In our most recent post, we conducted the first of two (this is the second) follow-up analyses to examine the claims put forth in another recent post about a Tennessee assistant principal’s suspicions regarding his state of Tennessee’s value-added scores, as measured by the Tennessee Value-Added Assessment System (TVAAS; publicly available here). This is the final installment of this series, but this time we focus on the mathematics value-added scores and, probably not surprising, illustrate below quite similar results.
Again, we analyzed data from the 10 largest school districts in the state based on population data (found here). We looked at grade-level value-added scores for 3rd through 8th grade mathematics. For each grade level, we calculated the percentage of schools per district that had positive value-added scores for 2013 (see Table 1) and for their three-year composite scores, since these are often considered more reliable (see Table 2).
We were particularly interested in knowing how likely a grade level was to get a positive value-added score and to see if there were any trends across districts. Consistent with our English/Language Arts (ELA) findings, similar trends in mathematics were apparent as well. For clarity purposes, and as we did with the ELA findings, we color-coded the chart—green signifies the grade levels for which 75% or more of the schools received a positive value-added score, while red signifies the grade levels for which 25% or less of the schools received a positive value-added score.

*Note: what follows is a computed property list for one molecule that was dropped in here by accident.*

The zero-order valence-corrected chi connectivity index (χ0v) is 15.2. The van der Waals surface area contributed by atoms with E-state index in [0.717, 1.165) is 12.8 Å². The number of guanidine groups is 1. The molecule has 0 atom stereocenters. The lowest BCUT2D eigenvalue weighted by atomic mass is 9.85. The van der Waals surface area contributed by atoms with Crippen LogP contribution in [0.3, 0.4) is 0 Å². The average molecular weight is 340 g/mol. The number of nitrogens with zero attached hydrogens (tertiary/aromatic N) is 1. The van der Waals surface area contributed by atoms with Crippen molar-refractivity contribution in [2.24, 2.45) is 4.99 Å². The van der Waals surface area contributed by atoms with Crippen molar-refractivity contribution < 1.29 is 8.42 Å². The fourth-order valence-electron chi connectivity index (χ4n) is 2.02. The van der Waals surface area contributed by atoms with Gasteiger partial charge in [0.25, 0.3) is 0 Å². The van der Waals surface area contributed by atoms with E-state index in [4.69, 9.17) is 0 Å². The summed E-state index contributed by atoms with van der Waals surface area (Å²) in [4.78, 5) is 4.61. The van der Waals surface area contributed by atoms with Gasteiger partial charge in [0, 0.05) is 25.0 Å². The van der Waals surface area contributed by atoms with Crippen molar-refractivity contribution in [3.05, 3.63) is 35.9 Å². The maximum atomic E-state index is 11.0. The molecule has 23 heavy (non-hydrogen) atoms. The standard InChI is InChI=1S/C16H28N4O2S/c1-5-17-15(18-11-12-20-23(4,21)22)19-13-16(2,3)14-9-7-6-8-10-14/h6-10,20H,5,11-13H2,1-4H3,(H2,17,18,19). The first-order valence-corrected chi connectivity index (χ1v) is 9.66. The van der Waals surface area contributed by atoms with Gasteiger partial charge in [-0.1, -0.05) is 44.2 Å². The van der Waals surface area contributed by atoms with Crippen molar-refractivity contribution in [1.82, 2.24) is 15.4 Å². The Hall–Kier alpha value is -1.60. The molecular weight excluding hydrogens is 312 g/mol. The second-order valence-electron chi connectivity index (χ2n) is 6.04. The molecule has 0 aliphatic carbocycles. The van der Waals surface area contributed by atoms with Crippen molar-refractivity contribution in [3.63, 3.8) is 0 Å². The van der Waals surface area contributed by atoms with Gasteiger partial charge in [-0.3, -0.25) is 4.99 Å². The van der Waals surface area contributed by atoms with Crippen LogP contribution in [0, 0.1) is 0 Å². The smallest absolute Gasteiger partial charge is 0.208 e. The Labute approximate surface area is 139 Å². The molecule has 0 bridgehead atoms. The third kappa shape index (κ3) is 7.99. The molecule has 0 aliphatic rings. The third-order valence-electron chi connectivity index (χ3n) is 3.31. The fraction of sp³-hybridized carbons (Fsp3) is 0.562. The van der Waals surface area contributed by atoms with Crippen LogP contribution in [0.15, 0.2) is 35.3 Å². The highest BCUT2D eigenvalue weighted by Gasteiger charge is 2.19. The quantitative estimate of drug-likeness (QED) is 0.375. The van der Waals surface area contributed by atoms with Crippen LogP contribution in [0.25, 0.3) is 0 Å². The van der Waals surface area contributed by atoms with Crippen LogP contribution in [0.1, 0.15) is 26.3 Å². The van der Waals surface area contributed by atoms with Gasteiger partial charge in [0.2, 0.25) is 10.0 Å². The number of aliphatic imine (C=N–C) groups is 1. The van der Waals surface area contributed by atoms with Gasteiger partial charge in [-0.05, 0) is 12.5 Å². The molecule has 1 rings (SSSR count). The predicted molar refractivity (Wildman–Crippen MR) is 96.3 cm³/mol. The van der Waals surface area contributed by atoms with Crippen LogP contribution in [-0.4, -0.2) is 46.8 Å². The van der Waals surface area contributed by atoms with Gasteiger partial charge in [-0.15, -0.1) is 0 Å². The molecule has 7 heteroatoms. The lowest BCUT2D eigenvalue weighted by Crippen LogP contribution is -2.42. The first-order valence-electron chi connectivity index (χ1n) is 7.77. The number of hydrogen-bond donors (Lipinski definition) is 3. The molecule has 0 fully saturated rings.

Table 1: Percent of Schools that had Positive Value-Added Scores by Grade and District (2013) Mathematics
|District||3rd Grade||4th Grade||5th Grade||6th Grade
||7th Grade||8th Grade|
Though the mathematics scores were not as glaringly biased as the ELA scores, there were some alarming trends to notice. In particular, the 4th and 7th grade value-added scores were consistently higher than those of the 3rd, 5th, 6th, and 8th grades in mathematics, which had much greater variation across districts. In fact, all districts had at least 75% of their schools receive positive value-added scores in 7th grade and at least 60% in fourth grade. To recall, the seventh grade scores in ELA were drastically lower, with all districts having no more than 50% of their schools receive positive value-added scores (five of which had fewer than 25%). The 6th and 8th grades also had more variation in mathematics than in ELA.
Table 2: Percent of Schools that had Positive Value-Added Scores by Grade and District (Three-Year Composite) Mathematics
|District||3rd Grade||4th Grade||5th Grade
||6th Grade||7th Grade
As for the three-year composites scores, schools across the state were much more likely to receive positive value-added scores than negative value-added scores in all tested grade levels. This, compared to the ELA scores where 6th and 7th grades struggled to earn positive scores, suggests that there is some level of subject bias going on here. Specifically, a majority of schools across all districts received positive value-added scores at each grade level for mathematics, with the small exception of 5th grade in one school district. For 4th and 7th grades, almost every school received positive scores.
Again, of most importance here is how we choose to interpret these results. By Tennessee’s standard (given their heavy reliance on the TVAAS to evaluate teachers), our conclusion would be that the mathematics teachers are, overall, more effective than the ELA teachers in almost every tested grade level (with the exception of 8th grade ELA), regardless of school district.
Perhaps a more reasonable explanation, though, is that there is some bias in the tests upon which the TVAAS scores are measured (as likely related to some likely issues with the vertical scaling of Tennessee’s tests, not to mention other measurement errors). Far more students across the state demonstrated growth in mathematics than in ELA (for the past three years at least). To simply assume that this is caused by teacher effectiveness is crass at best.
Analysis conducted by Jessica Holloway-Libell